), the particular mutations we made may not directly affect the dimerization interface and instead affect the stability of the monomer. Based on this hypothesis, it is not that surprising that we were unable to generate any sublines that would stably express these mutant proteins. Immunofluorescent labeling of cells stably expressing T7-tagged mutCaI+II surprisingly revealed that the calcium binding-deficient protein localized to the same regions as the wild type protein (Fig. 7A). Because wild type S100A4 and N-WASP appear to tightly colocalize at the leading edge, we used the N-WASP localization as a tool to indirectly compare localization of the wild type and mutCaI+II proteins. MutCaI+II closely colocalizes with N-WASP (Fig. 7B), strongly suggesting that the wild type and mutCaI+II S100A4 proteins localize to precisely the same region of the cell. MutCaI+II also colocalizes to the same region as Arp3, but like the wild type S100A4 protein, does not appear to be in the exact same compartment within that region (Fig. 7C). Based on these observations, it seems that the cellular localization of the wild type S100A4 protein is calcium-independent.
Although it is generally believed that all of the S100 family members bind calcium and to some degree either homo- or heterodimerize, the particular details of how these characteristics play functional roles remain unclear. In the present study, we generated a set of mutants and conducted a detailed analysis on the phenotypic relevance of the calcium binding and dimerization biochemical properties of S100A4. Our studies with mutants deficient for dimerization or calcium binding allowed us to reveal previously unidentified aspects in the regulation of dimerization, interaction with protein partners, and intracellular localization.
Previous biochemical studies on S100A4 had shown that the addition of calcium promotes dimerization. In an initial assay with wild type S100A4, we could not detect a difference in the co-immunoprecipitation of a dimer regardless of the presence or absence of calcium. This assay is limited, however, in terms of sensitivity to relative degrees of dimer stability. The protein was transiently expressed, and there are inherent difficulties in using immunoprecipitation to obtain quantitative results. Nevertheless, this assay suggested that a dimer could form in the absence of calcium, and we found that a double calcium binding-deficient mutant was even able to form a dimer with another double calcium binding-deficient mutant (Fig. 5B). Surprisingly, however, the double calcium binding-deficient mutant was unable to form a stable dimer with the wild type protein in the presence of calcium (Fig. 5C). Like most calcium-binding proteins, S100A4 undergoes a conformational change when it binds to calcium. Therefore, the data suggests that binding calcium induces a conformational change in a wild type S100A4 monomer that allows it only to exist as a dimer with another calcium-bound monomer. We thus propose that calcium plays a distinct role in dimer formation. Although two calcium-free monomers can dimerize, as will two calcium-bound monomers, a calcium-bound monomer and a calcium-free monomer will not form a stable “heterodimer.” Because each single calcium binding-deficient mutant can still dimerize with the wild type protein in the presence of calcium, it seems that filling either EF-hand is sufficient to induce the particular conformational change that allows stable dimerization with a wild type calcium-bound monomer.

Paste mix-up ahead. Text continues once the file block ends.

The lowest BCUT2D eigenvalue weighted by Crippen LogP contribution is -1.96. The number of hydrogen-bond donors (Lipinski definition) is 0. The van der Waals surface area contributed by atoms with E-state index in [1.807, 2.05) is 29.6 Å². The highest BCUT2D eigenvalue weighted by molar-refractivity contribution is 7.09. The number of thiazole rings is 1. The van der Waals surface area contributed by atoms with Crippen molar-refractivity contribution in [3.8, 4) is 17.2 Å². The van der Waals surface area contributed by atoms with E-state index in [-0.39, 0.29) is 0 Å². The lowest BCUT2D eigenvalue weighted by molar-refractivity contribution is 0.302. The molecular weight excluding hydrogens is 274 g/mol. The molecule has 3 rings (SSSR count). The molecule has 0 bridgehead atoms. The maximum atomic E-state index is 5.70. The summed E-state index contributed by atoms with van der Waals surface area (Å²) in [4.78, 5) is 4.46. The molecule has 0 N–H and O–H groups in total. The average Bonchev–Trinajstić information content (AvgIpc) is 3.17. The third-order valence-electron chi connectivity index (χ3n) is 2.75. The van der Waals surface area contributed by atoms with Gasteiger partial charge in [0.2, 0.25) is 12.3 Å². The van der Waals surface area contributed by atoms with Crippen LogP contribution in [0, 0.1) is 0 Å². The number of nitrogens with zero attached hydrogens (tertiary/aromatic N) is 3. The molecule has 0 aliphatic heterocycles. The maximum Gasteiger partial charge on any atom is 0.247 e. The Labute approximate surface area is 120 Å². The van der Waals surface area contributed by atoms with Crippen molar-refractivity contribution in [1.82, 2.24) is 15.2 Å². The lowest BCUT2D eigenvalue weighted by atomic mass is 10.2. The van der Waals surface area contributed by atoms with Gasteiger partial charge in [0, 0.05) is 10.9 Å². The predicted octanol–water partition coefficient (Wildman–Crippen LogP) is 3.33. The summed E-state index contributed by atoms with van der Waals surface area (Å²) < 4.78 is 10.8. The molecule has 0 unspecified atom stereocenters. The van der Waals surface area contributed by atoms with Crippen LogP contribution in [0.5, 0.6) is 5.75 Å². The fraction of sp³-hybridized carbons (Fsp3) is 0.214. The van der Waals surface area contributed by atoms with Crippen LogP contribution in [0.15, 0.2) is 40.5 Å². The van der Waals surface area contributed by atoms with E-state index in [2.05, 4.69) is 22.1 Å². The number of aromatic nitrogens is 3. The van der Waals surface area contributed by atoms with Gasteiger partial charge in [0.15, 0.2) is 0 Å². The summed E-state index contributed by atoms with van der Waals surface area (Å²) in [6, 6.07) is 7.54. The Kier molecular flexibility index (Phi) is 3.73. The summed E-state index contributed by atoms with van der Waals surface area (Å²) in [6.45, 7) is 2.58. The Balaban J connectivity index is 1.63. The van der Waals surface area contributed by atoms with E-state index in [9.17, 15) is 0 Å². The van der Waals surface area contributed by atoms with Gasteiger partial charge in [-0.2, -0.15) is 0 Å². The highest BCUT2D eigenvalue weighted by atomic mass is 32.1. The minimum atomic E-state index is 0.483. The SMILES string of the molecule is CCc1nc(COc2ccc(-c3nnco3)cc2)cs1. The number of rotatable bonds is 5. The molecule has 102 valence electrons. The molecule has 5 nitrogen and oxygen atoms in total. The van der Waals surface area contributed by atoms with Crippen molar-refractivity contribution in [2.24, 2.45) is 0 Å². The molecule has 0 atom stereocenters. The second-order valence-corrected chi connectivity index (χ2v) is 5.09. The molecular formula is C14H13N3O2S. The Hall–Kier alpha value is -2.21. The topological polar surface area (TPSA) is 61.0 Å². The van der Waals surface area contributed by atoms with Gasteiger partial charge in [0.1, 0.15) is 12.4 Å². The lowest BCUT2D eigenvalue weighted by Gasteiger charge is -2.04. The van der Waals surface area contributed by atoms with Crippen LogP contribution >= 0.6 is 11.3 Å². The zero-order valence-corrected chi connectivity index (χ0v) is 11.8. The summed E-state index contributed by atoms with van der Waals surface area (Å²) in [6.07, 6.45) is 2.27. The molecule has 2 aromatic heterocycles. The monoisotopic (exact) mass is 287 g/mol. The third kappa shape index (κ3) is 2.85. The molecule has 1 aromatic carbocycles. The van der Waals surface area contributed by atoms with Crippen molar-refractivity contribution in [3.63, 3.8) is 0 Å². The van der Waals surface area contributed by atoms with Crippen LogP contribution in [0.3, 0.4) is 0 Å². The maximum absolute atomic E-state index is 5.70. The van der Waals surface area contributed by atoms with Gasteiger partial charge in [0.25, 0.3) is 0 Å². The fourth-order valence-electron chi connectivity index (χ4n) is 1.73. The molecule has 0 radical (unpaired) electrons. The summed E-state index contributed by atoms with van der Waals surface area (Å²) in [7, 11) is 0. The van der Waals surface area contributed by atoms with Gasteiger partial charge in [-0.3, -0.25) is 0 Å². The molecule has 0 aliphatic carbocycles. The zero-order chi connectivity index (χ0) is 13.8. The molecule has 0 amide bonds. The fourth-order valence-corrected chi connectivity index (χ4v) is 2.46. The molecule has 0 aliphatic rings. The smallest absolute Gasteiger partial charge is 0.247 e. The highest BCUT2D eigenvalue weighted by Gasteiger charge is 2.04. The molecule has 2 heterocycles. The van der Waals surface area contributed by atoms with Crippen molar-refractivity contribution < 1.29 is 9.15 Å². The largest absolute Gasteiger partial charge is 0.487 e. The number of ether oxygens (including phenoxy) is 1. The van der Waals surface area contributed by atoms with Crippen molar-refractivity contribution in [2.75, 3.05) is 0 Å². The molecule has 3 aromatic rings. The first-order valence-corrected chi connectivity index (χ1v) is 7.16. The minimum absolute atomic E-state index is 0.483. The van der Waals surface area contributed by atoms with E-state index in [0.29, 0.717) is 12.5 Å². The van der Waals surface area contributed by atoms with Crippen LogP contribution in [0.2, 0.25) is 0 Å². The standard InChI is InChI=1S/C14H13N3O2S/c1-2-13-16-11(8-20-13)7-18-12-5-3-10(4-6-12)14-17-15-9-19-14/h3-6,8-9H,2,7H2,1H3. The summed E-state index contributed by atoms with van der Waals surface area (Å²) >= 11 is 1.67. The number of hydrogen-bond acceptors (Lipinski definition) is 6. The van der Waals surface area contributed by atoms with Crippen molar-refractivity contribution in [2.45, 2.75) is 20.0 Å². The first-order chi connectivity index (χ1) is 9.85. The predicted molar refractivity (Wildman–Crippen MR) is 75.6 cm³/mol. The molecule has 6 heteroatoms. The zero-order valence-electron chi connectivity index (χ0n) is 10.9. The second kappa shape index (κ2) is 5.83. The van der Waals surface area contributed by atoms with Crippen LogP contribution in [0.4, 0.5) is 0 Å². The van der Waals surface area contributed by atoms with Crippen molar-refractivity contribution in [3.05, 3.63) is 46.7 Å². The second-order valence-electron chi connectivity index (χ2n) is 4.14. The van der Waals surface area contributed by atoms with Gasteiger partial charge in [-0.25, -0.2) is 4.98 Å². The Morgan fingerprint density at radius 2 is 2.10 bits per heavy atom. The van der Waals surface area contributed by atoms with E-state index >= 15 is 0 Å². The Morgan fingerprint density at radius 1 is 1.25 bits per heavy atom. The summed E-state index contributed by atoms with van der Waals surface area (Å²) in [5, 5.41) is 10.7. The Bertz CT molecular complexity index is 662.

Previous studies suggested that changing a single amino acid could affect dimerization. Our assay for dimerization shows that changing a single residue (F72Q or Y75K) can abolish dimerization. However, we could not confirm the earlier finding that changing phenylalanine 78 to an alanine affects dimerization (
). In fact, this particular “mutant,” mutDimIII, was still able to interact with MHC-IIA. This is in contrast with the two dimerization-deficient mutants that failed to interact with MHC-IIA, a result we believe to be a direct consequence of its inability to dimerize. However, it does remain possible that each of the single amino acid changes that affected dimerization also directly influenced the interaction of S100A4 with MHC-IIA. Such a tight association between dimerization and partner protein interaction would actually serve to support an argument for the importance of the dimer state of S100A4. Nevertheless, to our knowledge, our results provide the first evidence that supports a functional significance for S100A4 homodimerization.
We have demonstrated that a single amino acid change, specifically in each EF-hand motif, is sufficient to abolish calcium binding for S100A4. The amino acids in an EF-hand motif that allow for calcium coordination are relatively well conserved. The particular residues we chose to mutate are especially well conserved between EF-hand motifs in general and specifically with the S100 proteins (Fig. 3). Therefore, it is highly probable that making similar mutations in other S100 proteins would result in a similar loss of calcium binding ability. As discussed earlier, the double calcium binding-deficient mutant (mutCaI+II) allowed us to elucidate calcium regulation of dimerization. This mutant has also allowed us to clearly confirm calcium dependence for the interaction of S100A4 with the MHC-IIA protein. Furthermore, experiments using the single calcium binding-deficient mutants revealed the functional importance of the two individual EF-hand motifs. Based on the data that calcium binds to site I first (
), we suggest that mutCaII, which allows site I to still bind to calcium, resembles the wild type protein in the presence of a hypothetical calcium concentration only sufficient to fill the higher affinity site at the N-terminal EF-hand. Dutta et al. (